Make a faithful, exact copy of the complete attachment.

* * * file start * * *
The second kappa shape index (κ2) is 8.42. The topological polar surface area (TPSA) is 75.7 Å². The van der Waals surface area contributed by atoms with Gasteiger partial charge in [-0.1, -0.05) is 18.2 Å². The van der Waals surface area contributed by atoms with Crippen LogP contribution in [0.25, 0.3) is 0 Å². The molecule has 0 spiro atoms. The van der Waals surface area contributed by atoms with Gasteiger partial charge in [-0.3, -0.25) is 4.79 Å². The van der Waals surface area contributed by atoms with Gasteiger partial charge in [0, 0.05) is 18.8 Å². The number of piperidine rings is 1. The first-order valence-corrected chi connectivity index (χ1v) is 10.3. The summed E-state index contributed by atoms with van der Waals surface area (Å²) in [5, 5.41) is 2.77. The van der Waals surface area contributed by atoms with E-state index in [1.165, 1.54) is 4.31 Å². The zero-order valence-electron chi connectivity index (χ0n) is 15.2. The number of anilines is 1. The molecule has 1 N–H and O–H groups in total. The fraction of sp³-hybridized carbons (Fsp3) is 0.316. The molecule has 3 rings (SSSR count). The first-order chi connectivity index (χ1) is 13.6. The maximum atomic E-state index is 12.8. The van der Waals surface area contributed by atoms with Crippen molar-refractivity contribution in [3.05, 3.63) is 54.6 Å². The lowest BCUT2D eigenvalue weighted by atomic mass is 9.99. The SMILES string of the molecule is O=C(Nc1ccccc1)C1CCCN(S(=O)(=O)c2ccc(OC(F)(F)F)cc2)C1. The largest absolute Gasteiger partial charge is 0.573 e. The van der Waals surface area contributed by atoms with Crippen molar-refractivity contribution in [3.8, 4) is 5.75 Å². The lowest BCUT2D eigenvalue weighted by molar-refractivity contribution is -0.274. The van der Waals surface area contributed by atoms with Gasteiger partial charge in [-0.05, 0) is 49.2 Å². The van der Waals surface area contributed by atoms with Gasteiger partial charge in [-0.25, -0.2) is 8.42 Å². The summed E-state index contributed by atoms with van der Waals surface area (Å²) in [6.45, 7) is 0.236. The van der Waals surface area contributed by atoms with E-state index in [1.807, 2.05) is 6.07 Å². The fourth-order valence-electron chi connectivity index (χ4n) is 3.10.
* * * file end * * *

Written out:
The second kappa shape index (κ2) is 8.42. The topological polar surface area (TPSA) is 75.7 Å². The van der Waals surface area contributed by atoms with Gasteiger partial charge in [-0.1, -0.05) is 18.2 Å². The van der Waals surface area contributed by atoms with Crippen LogP contribution in [0.25, 0.3) is 0 Å². The molecule has 0 spiro atoms. The van der Waals surface area contributed by atoms with Gasteiger partial charge in [-0.3, -0.25) is 4.79 Å². The van der Waals surface area contributed by atoms with Gasteiger partial charge in [0, 0.05) is 18.8 Å². The number of piperidine rings is 1. The first-order valence-corrected chi connectivity index (χ1v) is 10.3. The summed E-state index contributed by atoms with van der Waals surface area (Å²) in [5, 5.41) is 2.77. The van der Waals surface area contributed by atoms with E-state index in [1.165, 1.54) is 4.31 Å². The zero-order valence-electron chi connectivity index (χ0n) is 15.2. The number of anilines is 1. The molecule has 1 N–H and O–H groups in total. The fraction of sp³-hybridized carbons (Fsp3) is 0.316. The molecule has 3 rings (SSSR count). The first-order chi connectivity index (χ1) is 13.6. The maximum atomic E-state index is 12.8. The van der Waals surface area contributed by atoms with Crippen molar-refractivity contribution in [3.05, 3.63) is 54.6 Å². The lowest BCUT2D eigenvalue weighted by atomic mass is 9.99. The SMILES string of the molecule is O=C(Nc1ccccc1)C1CCCN(S(=O)(=O)c2ccc(OC(F)(F)F)cc2)C1. The largest absolute Gasteiger partial charge is 0.573 e. The van der Waals surface area contributed by atoms with Crippen molar-refractivity contribution in [3.8, 4) is 5.75 Å². The lowest BCUT2D eigenvalue weighted by molar-refractivity contribution is -0.274. The van der Waals surface area contributed by atoms with Gasteiger partial charge in [-0.05, 0) is 49.2 Å². The van der Waals surface area contributed by atoms with Gasteiger partial charge in [-0.25, -0.2) is 8.42 Å². The summed E-state index contributed by atoms with van der Waals surface area (Å²) in [6.45, 7) is 0.236. The van der Waals surface area contributed by atoms with E-state index in [1.807, 2.05) is 6.07 Å². The fourth-order valence-electron chi connectivity index (χ4n) is 3.10.